Pennsylvania’s Republican lawmakers have filed a lawsuit to be heard by the U.S. Supreme Court next month in an attempt to block recent alterations to the state’s congressional remapping. Harrisburg’s Republicans are concerned the recent changes will create confusion for Pennsylvania voters accustomed to the previously assigned districts and who may be unaware that all of Delaware County is now District 5, according to Michael Rader, chief of staff for Pennsylvania State Senator Tom McGarrigle. (R., Chester, Delaware) who represents the 26th District.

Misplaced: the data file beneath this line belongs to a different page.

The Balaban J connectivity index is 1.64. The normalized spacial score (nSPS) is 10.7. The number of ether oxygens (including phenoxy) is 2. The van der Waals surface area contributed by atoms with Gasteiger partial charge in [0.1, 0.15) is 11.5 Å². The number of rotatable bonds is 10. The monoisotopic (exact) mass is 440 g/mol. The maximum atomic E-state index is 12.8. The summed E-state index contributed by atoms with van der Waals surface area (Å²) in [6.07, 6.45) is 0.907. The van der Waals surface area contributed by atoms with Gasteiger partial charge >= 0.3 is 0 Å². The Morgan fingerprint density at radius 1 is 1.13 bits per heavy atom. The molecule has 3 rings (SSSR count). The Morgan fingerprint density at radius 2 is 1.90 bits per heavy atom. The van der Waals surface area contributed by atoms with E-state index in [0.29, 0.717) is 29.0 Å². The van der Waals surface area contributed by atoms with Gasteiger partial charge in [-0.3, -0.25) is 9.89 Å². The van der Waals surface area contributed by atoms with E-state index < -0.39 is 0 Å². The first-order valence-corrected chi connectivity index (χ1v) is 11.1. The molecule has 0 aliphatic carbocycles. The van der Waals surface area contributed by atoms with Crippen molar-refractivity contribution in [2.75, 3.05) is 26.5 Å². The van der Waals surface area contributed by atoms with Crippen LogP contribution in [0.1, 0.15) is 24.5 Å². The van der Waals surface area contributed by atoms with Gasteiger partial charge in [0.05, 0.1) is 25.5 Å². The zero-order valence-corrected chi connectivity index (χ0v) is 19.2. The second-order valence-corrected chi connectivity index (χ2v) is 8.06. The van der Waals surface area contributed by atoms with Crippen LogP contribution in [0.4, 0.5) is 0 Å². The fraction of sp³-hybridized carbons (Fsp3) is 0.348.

It’s a standard practice for congressional districts to be redrawn every 10 years as data from the U.S. Census report becomes readily available and examined by state lawmakers.

The main objective is to gather census statistics regarding registered voters and political affiliations every decade to redraw new district lines and extend borders to maintain a level and equally balanced political playing field for both Republicans and Democrats alike.

However, in the past three election cycles Republicans have won 13 of Pennsylvania’s 18 U.S. congressional seats despite Pennsylvania’s nearly equal numbers of Democrat and Republican voters alike.

Delaware County was dwarfed into three separate congressional districts by the states Republican legislators in 2011. Consequently, the irregular shaped districting gained the national spotlight and became known as the most gerrymandered district in the nation’s history.